Letters to the EditorThe Tech received a copy of this letter addressed to President Vest.
According to The Tech, two suspects were arrested after menacing some students one evening and pointing what looked like a gun at them. The gun turned out to be a water pistol. Nevertheless, the suspects were charged with assault with a dangerous weapon. I should not have to state the obvious, but a water pistol is NOT a dangerous weapon! The suspects should be charged for threatening or menacing people, but not for assault with a dangerous weapon.
Chief Glavin said that the Campus Police would press all charges, even though they "may not hold up in court," indicating that the practice of bringing false or exaggerated charges is routine. She displays here the same lack of respect for the truth that she displayed two and a half years ago when she pressed false charges against Steven D. Penn G and Ronald W. Francis PhD `92 in the Committee on Discipline.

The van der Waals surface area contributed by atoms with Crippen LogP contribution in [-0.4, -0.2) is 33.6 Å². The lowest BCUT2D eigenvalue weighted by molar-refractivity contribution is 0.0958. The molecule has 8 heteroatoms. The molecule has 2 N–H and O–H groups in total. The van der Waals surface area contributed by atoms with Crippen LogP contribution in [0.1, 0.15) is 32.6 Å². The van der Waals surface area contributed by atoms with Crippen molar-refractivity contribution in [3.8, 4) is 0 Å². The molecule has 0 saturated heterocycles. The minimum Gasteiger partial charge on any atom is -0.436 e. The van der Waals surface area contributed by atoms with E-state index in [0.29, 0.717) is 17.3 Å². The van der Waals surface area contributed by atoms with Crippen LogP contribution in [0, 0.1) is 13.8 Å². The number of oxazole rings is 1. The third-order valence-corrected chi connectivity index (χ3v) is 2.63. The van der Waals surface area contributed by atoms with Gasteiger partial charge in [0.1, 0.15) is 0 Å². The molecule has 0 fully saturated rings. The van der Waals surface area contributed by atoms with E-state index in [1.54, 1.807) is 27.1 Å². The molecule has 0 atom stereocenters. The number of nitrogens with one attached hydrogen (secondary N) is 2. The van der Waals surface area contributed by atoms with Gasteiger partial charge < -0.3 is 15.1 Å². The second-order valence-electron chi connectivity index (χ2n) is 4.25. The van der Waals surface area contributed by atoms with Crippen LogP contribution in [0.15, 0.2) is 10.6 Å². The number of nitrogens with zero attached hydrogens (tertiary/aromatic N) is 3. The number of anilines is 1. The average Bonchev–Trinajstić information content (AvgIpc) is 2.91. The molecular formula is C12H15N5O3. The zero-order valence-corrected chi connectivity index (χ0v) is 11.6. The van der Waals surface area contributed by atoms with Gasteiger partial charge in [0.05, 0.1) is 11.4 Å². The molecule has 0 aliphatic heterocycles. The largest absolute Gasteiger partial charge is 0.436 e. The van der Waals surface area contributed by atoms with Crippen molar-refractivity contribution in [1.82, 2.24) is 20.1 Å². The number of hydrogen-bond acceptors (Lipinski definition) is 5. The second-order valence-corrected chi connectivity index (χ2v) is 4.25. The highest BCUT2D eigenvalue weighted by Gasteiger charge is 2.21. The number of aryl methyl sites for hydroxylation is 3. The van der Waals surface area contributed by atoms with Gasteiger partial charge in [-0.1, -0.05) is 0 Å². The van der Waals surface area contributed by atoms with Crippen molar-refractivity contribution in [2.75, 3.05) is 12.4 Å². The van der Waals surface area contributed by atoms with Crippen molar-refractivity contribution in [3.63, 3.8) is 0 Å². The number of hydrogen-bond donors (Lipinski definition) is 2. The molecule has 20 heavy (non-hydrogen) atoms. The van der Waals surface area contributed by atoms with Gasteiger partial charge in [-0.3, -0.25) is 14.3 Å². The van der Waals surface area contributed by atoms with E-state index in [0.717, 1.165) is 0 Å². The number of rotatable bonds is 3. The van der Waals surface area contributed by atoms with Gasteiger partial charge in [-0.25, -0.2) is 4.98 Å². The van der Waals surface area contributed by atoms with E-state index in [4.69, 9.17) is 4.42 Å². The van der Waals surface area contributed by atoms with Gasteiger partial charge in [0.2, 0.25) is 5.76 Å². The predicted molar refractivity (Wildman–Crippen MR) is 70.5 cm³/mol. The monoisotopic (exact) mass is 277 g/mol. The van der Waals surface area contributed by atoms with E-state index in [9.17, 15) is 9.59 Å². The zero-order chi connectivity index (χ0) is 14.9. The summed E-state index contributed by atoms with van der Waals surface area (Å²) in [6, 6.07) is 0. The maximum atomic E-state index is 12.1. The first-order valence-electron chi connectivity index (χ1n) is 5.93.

I've said this before, and I'll say it again: We must not tolerate police officers who knowingly falsely charge people. The judge in this case should not only dismiss the charge of assault with a dangerous weapon, he should also lay sanctions for prosecuting a frivolous charge.
We've been talking about honesty in academia. Let's now start talking about honesty in law enforcement.
John H. Morrison G